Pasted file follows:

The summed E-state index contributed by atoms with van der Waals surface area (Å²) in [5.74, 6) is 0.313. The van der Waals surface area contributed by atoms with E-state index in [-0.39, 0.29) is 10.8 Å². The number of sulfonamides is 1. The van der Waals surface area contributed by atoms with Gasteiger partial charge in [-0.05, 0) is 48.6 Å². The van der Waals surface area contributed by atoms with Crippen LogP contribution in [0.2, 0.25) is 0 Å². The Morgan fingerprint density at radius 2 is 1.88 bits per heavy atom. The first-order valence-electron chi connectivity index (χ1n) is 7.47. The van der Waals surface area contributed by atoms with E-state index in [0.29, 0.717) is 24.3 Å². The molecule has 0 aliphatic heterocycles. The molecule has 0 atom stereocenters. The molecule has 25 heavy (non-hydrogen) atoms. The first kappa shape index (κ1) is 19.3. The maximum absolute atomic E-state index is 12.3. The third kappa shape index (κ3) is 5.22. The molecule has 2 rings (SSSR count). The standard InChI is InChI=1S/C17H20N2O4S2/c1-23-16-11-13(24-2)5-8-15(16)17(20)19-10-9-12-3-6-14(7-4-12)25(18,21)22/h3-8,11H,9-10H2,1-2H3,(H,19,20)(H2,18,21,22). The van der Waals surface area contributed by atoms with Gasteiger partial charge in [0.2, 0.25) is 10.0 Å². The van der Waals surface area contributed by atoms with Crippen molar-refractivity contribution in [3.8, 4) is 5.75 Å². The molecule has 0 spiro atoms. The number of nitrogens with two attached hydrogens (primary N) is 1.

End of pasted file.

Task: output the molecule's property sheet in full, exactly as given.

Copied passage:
The summed E-state index contributed by atoms with van der Waals surface area (Å²) in [5.74, 6) is 0.313. The van der Waals surface area contributed by atoms with E-state index in [-0.39, 0.29) is 10.8 Å². The number of sulfonamides is 1. The van der Waals surface area contributed by atoms with Gasteiger partial charge in [-0.05, 0) is 48.6 Å². The van der Waals surface area contributed by atoms with Crippen LogP contribution in [0.2, 0.25) is 0 Å². The Morgan fingerprint density at radius 2 is 1.88 bits per heavy atom. The first-order valence-electron chi connectivity index (χ1n) is 7.47. The van der Waals surface area contributed by atoms with E-state index in [0.29, 0.717) is 24.3 Å². The molecule has 0 aliphatic heterocycles. The molecule has 0 atom stereocenters. The molecule has 25 heavy (non-hydrogen) atoms. The first kappa shape index (κ1) is 19.3. The maximum absolute atomic E-state index is 12.3. The third kappa shape index (κ3) is 5.22. The molecule has 2 rings (SSSR count). The standard InChI is InChI=1S/C17H20N2O4S2/c1-23-16-11-13(24-2)5-8-15(16)17(20)19-10-9-12-3-6-14(7-4-12)25(18,21)22/h3-8,11H,9-10H2,1-2H3,(H,19,20)(H2,18,21,22). The van der Waals surface area contributed by atoms with Gasteiger partial charge in [0.2, 0.25) is 10.0 Å². The van der Waals surface area contributed by atoms with Crippen molar-refractivity contribution in [3.8, 4) is 5.75 Å². The molecule has 0 spiro atoms. The number of nitrogens with two attached hydrogens (primary N) is 1.